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Floyd Alburn Firestone (1898–1986)[1] was an acoustical physicist, who in 1940 while a professor at the University of Michigan invented the first practical ultrasonic testing method and apparatus.[2] He was granted US Patent 2,280,226 for the invention in 1942. Manufactured by Sperry Corporation, the testing device was known variously as the Firestone-Sperry Reflectoscope, the Sperry Ultrasonic Reflectoscope, the Sperry Reflectoscope and sometimes also just as a Supersonic Reflectoscope, the name Firestone had originally coined for the instrument. The technology is not just used in quality control in factories to reject defective parts before shipment, but also revolutionized transportation safety. For example, ultrasonic testing is used for safety maintenance inspection of railroad cars, particularly axles and wheels, aircraft, particularly fuselages, and other transportation vessels for material fatigue.[3][4] Dr. Firestone’s ultrasonic pulse echo technique for metal defect testing was also later applied in medical diagnosis, giving birth to the field of Echocardiography and to the field of Medical Ultrasonography, generally.[5][6][7] Dr. Firestone was the editor of the Journal of the Acoustical Society of America from 1939-1957.[2] Among Firestone’s many other inventions in his field are in a single year an “automatic device for the minute inspection of flaws”, “a new and useful improvement in hook-up of electrical apparatus”, and “[a] device for measuring noise”,[8] and, even, later a “musical typewriter”.[9]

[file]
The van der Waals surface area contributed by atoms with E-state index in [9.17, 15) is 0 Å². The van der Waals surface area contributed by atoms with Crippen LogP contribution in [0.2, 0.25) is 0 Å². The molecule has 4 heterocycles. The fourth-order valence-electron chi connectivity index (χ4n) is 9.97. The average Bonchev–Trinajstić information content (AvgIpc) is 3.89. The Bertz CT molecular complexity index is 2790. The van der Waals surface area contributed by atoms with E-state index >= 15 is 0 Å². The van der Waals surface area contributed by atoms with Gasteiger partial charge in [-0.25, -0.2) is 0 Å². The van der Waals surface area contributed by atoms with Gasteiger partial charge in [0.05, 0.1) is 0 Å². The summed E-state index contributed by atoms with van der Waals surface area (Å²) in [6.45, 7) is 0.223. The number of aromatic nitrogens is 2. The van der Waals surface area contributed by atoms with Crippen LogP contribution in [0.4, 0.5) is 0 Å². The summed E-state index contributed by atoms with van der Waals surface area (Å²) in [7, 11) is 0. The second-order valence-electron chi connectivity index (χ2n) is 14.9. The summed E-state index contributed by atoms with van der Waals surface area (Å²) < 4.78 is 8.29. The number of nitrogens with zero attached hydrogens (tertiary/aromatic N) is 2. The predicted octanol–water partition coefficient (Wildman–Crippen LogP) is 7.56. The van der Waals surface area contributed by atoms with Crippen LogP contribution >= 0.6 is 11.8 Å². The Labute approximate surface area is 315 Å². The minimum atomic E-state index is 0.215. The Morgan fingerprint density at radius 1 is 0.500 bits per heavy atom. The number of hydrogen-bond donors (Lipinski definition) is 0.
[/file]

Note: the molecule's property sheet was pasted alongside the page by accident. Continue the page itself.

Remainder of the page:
In 1933 Firestone proposed an alternative to the mechanical-electrical analogy of James Clerk Maxwell in which force is made the analogy of voltage (the impedance analogy). Firestone's analogy (now called the mobility analogy) makes force the analogy of current. In this work he introduced the concept of "through" and "across" variables and demonstrated that there were analogies for these variables in other energy domains, making it possible to treat a complex system as a unified whole in analysis. Firestone's analogy became popular amongst mechanical filter designers because it has the property of preserving network topologies when transforming between the mechanical and electrical domains.[10][11]



  • Firestone, Floyd A (1933). "A new analogy between mechanical and electrical system elements". The Journal of the Acoustical Society of America. 4 (3): 249–267. doi:10.1121/1.1915605.
  • Firestone, Floyd A. (1946). The Supersonic Reflectoscope, An instrument for inspecting the interior of solid parts by means of sound waves. Journal of the Acoustical Society of America, 17(3), 287-299, [1] Full Article

See alsoEdit


  1. ^ Ancestry .com-Freepages
  2. ^ a b Beyer, R.T. (1999). Sounds of our times: 200 years of acoustics. New York, New York: Springer-Verlag, pp. 246-247.
  3. ^ Fahr, A., Ph.D. (2014). Aeronautical Applications of Non-destructive Testing. Lancaster, Pennsylvania: DEStech Publications, Inc., p. 150
  4. ^ ICNDT
  5. ^ Singh, S; Goyal, A (2007). "The origin of echocardiography: a tribute to Inge Edler". Tex Heart Inst J. 34 (4): 431–8. PMC 2170493. PMID 18172524.
  6. ^ Levine, H. III. (2010). Medical Imaging. Santa Barbara, California: ABC-CLIO, LLC., p. 62
  7. ^ Nicholson, M. & Fleming J. E. E. (2013). Imaging and Imaging the Fetus: The Development of Obstetrics Ultrasound. Baltimore, Maryland: Johns Hopkins University Press.
  8. ^ Proceedings of the Board of Regents. (1929). Ann Arbor, Michigan: University of Michigan, p. 452
  9. ^ Staff (1948). "Machine types simplified music". Popular Science. 153 (2): 143.
  10. ^ Bishop, Robert H., Mechatronics: An Introduction, CRC Press, 2005 ISBN 1420037242, p. 8-2.
  11. ^ Smith, Malcolm C., "Synthesis of mechanical networks: the inerter", IEEE Transactions on Automatic Control, vol. 47, iss. 10, pp. 1648–1662, October 2002

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